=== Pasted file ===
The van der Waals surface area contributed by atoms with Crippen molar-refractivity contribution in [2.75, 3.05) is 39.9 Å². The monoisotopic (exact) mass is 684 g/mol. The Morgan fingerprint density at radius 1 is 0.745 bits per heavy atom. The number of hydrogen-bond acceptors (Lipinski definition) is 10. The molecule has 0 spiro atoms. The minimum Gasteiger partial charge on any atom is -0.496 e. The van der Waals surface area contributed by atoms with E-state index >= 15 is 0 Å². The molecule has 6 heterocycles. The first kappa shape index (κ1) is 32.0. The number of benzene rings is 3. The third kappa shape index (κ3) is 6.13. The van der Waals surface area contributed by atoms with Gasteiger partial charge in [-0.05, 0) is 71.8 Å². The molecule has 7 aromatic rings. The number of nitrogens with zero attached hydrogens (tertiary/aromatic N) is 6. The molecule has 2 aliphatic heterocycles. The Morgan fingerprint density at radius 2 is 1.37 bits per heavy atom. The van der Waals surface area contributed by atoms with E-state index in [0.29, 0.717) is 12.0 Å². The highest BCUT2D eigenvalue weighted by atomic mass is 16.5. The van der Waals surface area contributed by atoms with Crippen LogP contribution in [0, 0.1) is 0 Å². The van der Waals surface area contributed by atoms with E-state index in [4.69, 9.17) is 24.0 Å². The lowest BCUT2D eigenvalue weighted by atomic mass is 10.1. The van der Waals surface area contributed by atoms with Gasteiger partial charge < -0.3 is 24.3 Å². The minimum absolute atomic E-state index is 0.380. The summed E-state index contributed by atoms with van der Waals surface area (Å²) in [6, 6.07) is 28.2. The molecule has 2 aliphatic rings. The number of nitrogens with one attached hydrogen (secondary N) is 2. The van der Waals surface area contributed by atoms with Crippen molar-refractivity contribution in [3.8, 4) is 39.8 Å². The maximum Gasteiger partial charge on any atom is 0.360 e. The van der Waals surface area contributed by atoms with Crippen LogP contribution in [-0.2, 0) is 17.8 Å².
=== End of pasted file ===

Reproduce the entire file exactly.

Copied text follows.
The van der Waals surface area contributed by atoms with Crippen molar-refractivity contribution in [2.75, 3.05) is 39.9 Å². The monoisotopic (exact) mass is 684 g/mol. The Morgan fingerprint density at radius 1 is 0.745 bits per heavy atom. The number of hydrogen-bond acceptors (Lipinski definition) is 10. The molecule has 0 spiro atoms. The minimum Gasteiger partial charge on any atom is -0.496 e. The van der Waals surface area contributed by atoms with E-state index >= 15 is 0 Å². The molecule has 6 heterocycles. The first kappa shape index (κ1) is 32.0. The number of benzene rings is 3. The third kappa shape index (κ3) is 6.13. The van der Waals surface area contributed by atoms with Gasteiger partial charge in [-0.05, 0) is 71.8 Å². The molecule has 7 aromatic rings. The number of nitrogens with zero attached hydrogens (tertiary/aromatic N) is 6. The molecule has 2 aliphatic heterocycles. The Morgan fingerprint density at radius 2 is 1.37 bits per heavy atom. The van der Waals surface area contributed by atoms with E-state index in [0.29, 0.717) is 12.0 Å². The highest BCUT2D eigenvalue weighted by atomic mass is 16.5. The van der Waals surface area contributed by atoms with Crippen LogP contribution in [0, 0.1) is 0 Å². The van der Waals surface area contributed by atoms with E-state index in [4.69, 9.17) is 24.0 Å². The lowest BCUT2D eigenvalue weighted by atomic mass is 10.1. The van der Waals surface area contributed by atoms with Gasteiger partial charge < -0.3 is 24.3 Å². The minimum absolute atomic E-state index is 0.380. The summed E-state index contributed by atoms with van der Waals surface area (Å²) in [6, 6.07) is 28.2. The molecule has 2 aliphatic rings. The number of nitrogens with one attached hydrogen (secondary N) is 2. The van der Waals surface area contributed by atoms with Crippen molar-refractivity contribution in [3.8, 4) is 39.8 Å². The maximum Gasteiger partial charge on any atom is 0.360 e. The van der Waals surface area contributed by atoms with Crippen LogP contribution in [-0.2, 0) is 17.8 Å².